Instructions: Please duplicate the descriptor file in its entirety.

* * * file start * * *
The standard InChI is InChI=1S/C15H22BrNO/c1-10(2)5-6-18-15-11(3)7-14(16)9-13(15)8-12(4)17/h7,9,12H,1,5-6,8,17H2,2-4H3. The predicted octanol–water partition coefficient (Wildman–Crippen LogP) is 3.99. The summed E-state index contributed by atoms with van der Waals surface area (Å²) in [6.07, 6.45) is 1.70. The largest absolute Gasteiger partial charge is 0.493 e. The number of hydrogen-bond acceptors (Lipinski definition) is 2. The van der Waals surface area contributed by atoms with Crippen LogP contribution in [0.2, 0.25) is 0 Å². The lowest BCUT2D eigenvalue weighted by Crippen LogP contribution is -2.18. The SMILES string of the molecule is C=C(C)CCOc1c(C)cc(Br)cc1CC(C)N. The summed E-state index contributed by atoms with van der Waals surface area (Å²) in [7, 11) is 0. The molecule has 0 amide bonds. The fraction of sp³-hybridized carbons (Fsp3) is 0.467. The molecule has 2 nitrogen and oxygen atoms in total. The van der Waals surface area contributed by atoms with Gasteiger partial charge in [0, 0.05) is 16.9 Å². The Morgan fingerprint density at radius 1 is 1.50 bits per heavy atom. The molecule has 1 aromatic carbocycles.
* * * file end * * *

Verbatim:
The standard InChI is InChI=1S/C15H22BrNO/c1-10(2)5-6-18-15-11(3)7-14(16)9-13(15)8-12(4)17/h7,9,12H,1,5-6,8,17H2,2-4H3. The predicted octanol–water partition coefficient (Wildman–Crippen LogP) is 3.99. The summed E-state index contributed by atoms with van der Waals surface area (Å²) in [6.07, 6.45) is 1.70. The largest absolute Gasteiger partial charge is 0.493 e. The number of hydrogen-bond acceptors (Lipinski definition) is 2. The van der Waals surface area contributed by atoms with Crippen LogP contribution in [0.2, 0.25) is 0 Å². The lowest BCUT2D eigenvalue weighted by Crippen LogP contribution is -2.18. The SMILES string of the molecule is C=C(C)CCOc1c(C)cc(Br)cc1CC(C)N. The summed E-state index contributed by atoms with van der Waals surface area (Å²) in [7, 11) is 0. The molecule has 0 amide bonds. The fraction of sp³-hybridized carbons (Fsp3) is 0.467. The molecule has 2 nitrogen and oxygen atoms in total. The van der Waals surface area contributed by atoms with Gasteiger partial charge in [0, 0.05) is 16.9 Å². The Morgan fingerprint density at radius 1 is 1.50 bits per heavy atom. The molecule has 1 aromatic carbocycles.